Q: My daughter has a 2002 Volkswagen Golf facing a smog check by next month. It didn't pass because its catalytic converter apparently needs more mileage to register and store information from the monitors. I understand that, and we can drive it more to accomplish that goal. But we did just get that information cleared to turn off the check engine light. The underlying problem may be the ignition coil. Over the last few years, it's been replaced three times. I suspect it has caused a problem with the converter, and even if we swap out the converter ($900), we may have to replace the coil again. Does this car have an inherent weakness in the coil? Is there a chance we can get by without replacing the converter? Should we donate the car and replace it? What would you do?
Thanks for your advice,
A: It sounds like someone recently cleared trouble codes from the Golf's engine control module, or the battery may have been disconnected. Either of these actions clears the emission monitors, which contain on-board diagnostic test results needed for emissions certification. Some monitors are fussier than others and it appears your catalyst efficiency monitor is being a straggler to finish its business. Assuming the oxygen sensor monitor has run to successful completion and no other faults are present, the only thing holding back the catalytic converter monitor should be the right combination of driving conditions. These vary by vehicle. I'd try, after a cold start, some city driving followed by a steady highway cruise for perhaps 10-15 minutes. Monitors will eventually run to completion whether the tested component/system is good or bad. If bad, a diagnostic trouble code will indicate the general fault area.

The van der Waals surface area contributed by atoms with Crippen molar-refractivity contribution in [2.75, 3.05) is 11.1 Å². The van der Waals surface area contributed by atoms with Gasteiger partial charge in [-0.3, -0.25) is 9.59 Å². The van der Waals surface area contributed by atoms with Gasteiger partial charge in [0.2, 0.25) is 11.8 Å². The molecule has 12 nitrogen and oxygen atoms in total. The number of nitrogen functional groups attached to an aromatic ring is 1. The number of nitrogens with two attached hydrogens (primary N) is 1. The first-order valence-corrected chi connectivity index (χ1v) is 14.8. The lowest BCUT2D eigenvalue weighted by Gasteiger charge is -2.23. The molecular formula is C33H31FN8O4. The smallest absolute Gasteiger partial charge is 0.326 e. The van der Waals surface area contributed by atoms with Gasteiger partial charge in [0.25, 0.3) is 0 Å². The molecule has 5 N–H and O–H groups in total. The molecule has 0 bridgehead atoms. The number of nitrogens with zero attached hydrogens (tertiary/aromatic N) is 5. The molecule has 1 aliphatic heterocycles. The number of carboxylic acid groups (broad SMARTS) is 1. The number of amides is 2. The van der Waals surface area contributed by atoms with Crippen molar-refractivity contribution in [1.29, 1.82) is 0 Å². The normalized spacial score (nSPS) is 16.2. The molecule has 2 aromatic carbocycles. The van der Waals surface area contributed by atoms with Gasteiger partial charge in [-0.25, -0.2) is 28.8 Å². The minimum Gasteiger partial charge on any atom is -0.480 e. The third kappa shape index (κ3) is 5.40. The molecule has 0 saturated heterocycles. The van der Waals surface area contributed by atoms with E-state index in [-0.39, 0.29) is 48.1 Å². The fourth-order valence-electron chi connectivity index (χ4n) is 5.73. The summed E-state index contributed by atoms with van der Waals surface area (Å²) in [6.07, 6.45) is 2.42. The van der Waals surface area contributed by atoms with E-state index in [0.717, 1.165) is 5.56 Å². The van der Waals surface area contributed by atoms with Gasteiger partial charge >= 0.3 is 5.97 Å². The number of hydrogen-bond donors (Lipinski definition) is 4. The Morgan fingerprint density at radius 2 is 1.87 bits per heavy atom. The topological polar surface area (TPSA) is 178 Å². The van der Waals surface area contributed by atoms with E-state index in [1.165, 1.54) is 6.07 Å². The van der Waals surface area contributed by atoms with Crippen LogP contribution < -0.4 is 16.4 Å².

VWs of this vintage are notorious for ignition coil problems, and a misfiring engine can overheat and damage the catalytic converter quickly. A degraded/worn cat causes ineffective exhaust treatment, and an overheated cat can come apart internally, resulting in power-robbing exhaust restriction in addition to increased emissions. I researched a half dozen aftermarket ignition coil suppliers and can see multiple improvements over the original coil design, mitigating problems with internal arcing and insulation leaks. Assuming your Golf is equipped with the 2.0 liter four cylinder engine, the ignition coil unit actually consists of four coils – one for each cylinder – integrated into a single assembly. Failure symptoms of a coil of this type would probably be a single cylinder misfire, either occasionally or all the time. Engine roughness/thumping during acceleration would be the most likely noticeable effect, possibly accompanied by a constant or flashing (severe misfire) check engine light.
It's impossible to say if you'll need a new catalytic converter until the onboard diagnostic system finishes its cat test and a trouble code either appears or doesn't. An inexpensive OBD-II scan tool is great for this, listing monitor status as well as any DTC (diagnostic trouble codes) that may be present. Should a code indicate cat problems, further diagnosis is prudent prior to replacement, along with a careful check for misfiring issues. An available secondary voltage test can quickly prove out coil functionality. There are many aspects to making the decision to retire a vehicle. If the Golf is in nice shape and your daughter likes driving it, repairs of this type may be just an unpleasant bump in the road.
ABOUT THE WRITER
Brad Bergholdt is an automotive technology instructor at Evergreen Valley College in San Jose, Calif. Readers may send him email at firstname.lastname@example.org; he cannot make personal replies.
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